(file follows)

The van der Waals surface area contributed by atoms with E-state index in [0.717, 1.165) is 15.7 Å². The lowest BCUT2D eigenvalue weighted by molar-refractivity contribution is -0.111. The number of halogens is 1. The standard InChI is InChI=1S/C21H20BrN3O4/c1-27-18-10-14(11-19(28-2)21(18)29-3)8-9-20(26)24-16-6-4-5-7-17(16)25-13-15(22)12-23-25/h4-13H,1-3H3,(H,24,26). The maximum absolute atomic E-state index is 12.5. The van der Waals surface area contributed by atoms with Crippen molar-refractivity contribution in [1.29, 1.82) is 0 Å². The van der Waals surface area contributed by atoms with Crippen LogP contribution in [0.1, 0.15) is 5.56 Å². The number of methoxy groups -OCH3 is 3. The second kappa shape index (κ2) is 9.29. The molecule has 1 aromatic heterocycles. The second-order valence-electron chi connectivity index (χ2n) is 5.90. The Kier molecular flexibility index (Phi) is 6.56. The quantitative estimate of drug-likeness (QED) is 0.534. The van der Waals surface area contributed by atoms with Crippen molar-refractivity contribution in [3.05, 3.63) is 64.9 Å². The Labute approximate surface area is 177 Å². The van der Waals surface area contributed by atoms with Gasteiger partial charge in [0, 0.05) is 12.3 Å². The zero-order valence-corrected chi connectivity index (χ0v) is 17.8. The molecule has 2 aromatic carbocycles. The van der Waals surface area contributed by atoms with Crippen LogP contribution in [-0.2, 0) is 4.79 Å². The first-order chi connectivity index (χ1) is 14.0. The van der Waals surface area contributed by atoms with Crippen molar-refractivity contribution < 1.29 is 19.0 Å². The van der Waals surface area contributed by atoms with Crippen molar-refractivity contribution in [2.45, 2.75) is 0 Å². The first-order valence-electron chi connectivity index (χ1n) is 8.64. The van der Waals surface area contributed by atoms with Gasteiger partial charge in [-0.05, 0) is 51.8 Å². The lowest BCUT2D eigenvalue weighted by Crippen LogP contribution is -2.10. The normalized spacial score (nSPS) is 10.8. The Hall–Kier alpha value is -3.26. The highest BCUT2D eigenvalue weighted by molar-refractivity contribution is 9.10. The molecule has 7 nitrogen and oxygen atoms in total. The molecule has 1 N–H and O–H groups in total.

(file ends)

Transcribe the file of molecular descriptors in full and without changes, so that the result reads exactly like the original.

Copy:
The van der Waals surface area contributed by atoms with E-state index in [0.717, 1.165) is 15.7 Å². The lowest BCUT2D eigenvalue weighted by molar-refractivity contribution is -0.111. The number of halogens is 1. The standard InChI is InChI=1S/C21H20BrN3O4/c1-27-18-10-14(11-19(28-2)21(18)29-3)8-9-20(26)24-16-6-4-5-7-17(16)25-13-15(22)12-23-25/h4-13H,1-3H3,(H,24,26). The maximum absolute atomic E-state index is 12.5. The van der Waals surface area contributed by atoms with Crippen molar-refractivity contribution in [1.29, 1.82) is 0 Å². The van der Waals surface area contributed by atoms with Crippen LogP contribution in [0.1, 0.15) is 5.56 Å². The number of methoxy groups -OCH3 is 3. The second kappa shape index (κ2) is 9.29. The molecule has 1 aromatic heterocycles. The second-order valence-electron chi connectivity index (χ2n) is 5.90. The Kier molecular flexibility index (Phi) is 6.56. The quantitative estimate of drug-likeness (QED) is 0.534. The van der Waals surface area contributed by atoms with Crippen molar-refractivity contribution in [3.05, 3.63) is 64.9 Å². The Labute approximate surface area is 177 Å². The van der Waals surface area contributed by atoms with Gasteiger partial charge in [0, 0.05) is 12.3 Å². The zero-order valence-corrected chi connectivity index (χ0v) is 17.8. The molecule has 2 aromatic carbocycles. The van der Waals surface area contributed by atoms with Crippen LogP contribution in [-0.2, 0) is 4.79 Å². The first-order chi connectivity index (χ1) is 14.0. The van der Waals surface area contributed by atoms with Crippen molar-refractivity contribution < 1.29 is 19.0 Å². The van der Waals surface area contributed by atoms with Crippen molar-refractivity contribution in [2.45, 2.75) is 0 Å². The first-order valence-electron chi connectivity index (χ1n) is 8.64. The van der Waals surface area contributed by atoms with Gasteiger partial charge in [-0.05, 0) is 51.8 Å². The lowest BCUT2D eigenvalue weighted by Crippen LogP contribution is -2.10. The normalized spacial score (nSPS) is 10.8. The Hall–Kier alpha value is -3.26. The highest BCUT2D eigenvalue weighted by molar-refractivity contribution is 9.10. The molecule has 7 nitrogen and oxygen atoms in total. The molecule has 1 N–H and O–H groups in total.